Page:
When they began experimenting with Optimizely a few years ago, Attic and Button established a process for gathering, evaluating, and prioritizing experiment ideas. This process was documented in a very long spreadsheet full of complex dynamics that could be daunting and seem nearly impenetrable for the uninitiated.
In an attempt to apply an approach that was as unbiased as possible, the team sometimes got lost in the planning stages of an experiment, slowing the decision-making process to a crawl in some cases as they attempted to coordinate and decide which experiments were best to run. Zane, the assistant director of marketing, spent a lot of time translating and justifying their choices to people who weren’t as well-versed in the decision-making process. He began to feel like the team was less flexible than they should be with such a powerful tool at their disposal.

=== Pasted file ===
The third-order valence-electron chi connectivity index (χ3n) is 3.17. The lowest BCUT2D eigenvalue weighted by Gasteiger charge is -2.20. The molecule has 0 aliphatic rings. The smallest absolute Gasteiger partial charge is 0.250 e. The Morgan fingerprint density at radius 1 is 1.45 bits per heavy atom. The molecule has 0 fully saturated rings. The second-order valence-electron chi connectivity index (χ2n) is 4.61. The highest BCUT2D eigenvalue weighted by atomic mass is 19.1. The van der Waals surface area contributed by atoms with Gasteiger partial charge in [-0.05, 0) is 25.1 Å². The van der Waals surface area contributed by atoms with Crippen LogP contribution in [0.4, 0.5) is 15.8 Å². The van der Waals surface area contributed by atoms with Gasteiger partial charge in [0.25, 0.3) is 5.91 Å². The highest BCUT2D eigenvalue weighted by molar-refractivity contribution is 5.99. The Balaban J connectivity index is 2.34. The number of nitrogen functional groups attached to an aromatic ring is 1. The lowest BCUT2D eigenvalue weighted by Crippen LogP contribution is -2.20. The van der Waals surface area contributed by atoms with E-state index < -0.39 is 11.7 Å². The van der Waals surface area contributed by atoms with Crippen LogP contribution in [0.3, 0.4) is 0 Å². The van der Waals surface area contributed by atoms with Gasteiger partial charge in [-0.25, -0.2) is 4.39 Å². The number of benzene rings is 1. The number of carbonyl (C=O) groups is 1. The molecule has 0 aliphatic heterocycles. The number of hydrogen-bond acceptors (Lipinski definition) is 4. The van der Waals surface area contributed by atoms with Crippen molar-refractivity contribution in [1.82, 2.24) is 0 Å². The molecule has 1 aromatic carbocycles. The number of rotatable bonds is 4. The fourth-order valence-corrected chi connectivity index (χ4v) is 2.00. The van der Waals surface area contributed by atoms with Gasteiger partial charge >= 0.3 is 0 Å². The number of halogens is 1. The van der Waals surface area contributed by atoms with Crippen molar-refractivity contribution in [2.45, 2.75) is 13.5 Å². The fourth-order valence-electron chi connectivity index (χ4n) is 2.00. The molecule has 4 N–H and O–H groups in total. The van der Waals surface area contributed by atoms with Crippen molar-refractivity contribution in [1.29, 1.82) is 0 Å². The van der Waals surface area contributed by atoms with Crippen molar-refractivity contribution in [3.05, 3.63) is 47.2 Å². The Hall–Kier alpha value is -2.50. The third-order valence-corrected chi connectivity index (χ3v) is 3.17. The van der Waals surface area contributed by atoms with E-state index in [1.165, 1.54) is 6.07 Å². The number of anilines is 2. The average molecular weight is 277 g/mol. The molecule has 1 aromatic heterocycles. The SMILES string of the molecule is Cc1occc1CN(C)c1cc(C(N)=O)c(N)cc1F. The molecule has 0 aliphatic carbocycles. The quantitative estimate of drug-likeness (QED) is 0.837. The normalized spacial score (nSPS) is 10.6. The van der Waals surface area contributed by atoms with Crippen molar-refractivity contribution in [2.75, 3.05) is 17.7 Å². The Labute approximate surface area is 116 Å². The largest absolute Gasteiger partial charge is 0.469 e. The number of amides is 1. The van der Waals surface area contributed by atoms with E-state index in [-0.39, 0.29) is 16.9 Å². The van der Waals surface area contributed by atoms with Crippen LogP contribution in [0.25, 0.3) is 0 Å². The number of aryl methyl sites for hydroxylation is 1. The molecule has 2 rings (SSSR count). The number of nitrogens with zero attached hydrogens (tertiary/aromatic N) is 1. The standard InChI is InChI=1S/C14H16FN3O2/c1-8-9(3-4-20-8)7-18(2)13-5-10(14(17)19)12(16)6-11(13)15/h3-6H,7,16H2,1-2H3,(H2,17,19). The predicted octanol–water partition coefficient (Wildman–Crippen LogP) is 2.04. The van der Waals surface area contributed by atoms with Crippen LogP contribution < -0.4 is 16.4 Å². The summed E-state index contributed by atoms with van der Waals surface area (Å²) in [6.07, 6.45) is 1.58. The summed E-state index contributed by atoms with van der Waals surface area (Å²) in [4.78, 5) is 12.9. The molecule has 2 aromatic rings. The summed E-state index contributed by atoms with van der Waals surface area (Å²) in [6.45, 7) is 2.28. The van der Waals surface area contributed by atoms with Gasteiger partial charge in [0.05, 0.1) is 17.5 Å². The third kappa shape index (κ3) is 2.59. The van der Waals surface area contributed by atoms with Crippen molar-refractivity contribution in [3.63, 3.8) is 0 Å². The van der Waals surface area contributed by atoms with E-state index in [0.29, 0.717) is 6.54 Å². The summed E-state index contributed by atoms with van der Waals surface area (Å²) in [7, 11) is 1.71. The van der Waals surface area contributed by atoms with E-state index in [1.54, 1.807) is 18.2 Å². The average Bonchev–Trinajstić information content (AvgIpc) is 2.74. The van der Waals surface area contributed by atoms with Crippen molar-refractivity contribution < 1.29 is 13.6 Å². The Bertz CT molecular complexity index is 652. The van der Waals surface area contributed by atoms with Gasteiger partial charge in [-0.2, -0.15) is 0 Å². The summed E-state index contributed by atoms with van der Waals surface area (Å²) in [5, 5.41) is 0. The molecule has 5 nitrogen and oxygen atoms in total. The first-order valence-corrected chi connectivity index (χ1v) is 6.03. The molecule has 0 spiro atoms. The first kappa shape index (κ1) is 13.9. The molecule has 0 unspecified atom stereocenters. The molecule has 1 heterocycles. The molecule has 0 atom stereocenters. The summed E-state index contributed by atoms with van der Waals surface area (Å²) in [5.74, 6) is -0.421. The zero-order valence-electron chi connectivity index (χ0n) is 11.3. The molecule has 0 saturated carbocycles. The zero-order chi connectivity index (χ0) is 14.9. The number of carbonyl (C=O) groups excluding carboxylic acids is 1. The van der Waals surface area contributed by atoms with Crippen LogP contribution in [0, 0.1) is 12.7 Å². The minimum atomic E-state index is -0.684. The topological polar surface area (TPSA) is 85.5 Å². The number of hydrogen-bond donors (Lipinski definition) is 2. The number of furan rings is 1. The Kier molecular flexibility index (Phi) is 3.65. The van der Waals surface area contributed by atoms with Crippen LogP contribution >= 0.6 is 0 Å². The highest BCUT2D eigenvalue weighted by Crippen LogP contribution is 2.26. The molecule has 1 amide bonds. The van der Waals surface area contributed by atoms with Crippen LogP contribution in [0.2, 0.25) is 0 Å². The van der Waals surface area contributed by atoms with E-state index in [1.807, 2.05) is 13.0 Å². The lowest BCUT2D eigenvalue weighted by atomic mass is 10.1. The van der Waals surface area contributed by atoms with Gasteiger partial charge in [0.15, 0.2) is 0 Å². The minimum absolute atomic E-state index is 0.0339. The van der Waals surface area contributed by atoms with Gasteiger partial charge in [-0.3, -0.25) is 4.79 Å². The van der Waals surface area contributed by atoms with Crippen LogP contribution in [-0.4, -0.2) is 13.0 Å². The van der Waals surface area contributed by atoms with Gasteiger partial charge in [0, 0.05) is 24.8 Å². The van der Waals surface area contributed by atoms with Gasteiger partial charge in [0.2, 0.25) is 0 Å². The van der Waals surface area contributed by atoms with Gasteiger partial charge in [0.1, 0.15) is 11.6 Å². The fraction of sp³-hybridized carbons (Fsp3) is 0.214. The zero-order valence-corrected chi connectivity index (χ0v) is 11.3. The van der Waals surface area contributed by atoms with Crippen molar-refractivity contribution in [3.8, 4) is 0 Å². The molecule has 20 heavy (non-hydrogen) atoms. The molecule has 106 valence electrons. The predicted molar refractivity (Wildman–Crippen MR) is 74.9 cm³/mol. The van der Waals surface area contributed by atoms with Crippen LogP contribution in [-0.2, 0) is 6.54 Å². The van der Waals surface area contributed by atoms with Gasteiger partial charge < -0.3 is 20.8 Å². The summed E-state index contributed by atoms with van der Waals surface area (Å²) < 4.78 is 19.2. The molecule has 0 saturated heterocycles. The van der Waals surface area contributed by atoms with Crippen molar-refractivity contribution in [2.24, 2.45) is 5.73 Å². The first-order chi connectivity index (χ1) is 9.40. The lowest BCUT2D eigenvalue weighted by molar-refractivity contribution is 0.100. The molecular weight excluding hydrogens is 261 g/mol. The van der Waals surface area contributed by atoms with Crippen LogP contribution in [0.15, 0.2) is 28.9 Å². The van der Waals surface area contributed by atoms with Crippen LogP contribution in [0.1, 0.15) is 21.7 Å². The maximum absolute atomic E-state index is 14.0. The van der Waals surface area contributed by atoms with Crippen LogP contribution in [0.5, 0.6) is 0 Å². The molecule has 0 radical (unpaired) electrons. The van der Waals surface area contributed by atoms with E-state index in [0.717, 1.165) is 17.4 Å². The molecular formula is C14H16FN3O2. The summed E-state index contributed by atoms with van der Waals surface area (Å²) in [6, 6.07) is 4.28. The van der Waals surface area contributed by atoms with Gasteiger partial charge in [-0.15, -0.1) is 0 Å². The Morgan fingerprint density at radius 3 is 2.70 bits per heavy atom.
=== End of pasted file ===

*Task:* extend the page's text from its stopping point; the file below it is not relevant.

When Zane convinced his team to leverage Program Management, their capacity to adapt and make experiment decisions increased significantly. With the graphical representation of each experiment’s priority, it was so much easier for Zane and his team to see and share information about their backlog. Team members could present ideas, the team could weigh in about the ideas, they could build a backlog and assign all in one place.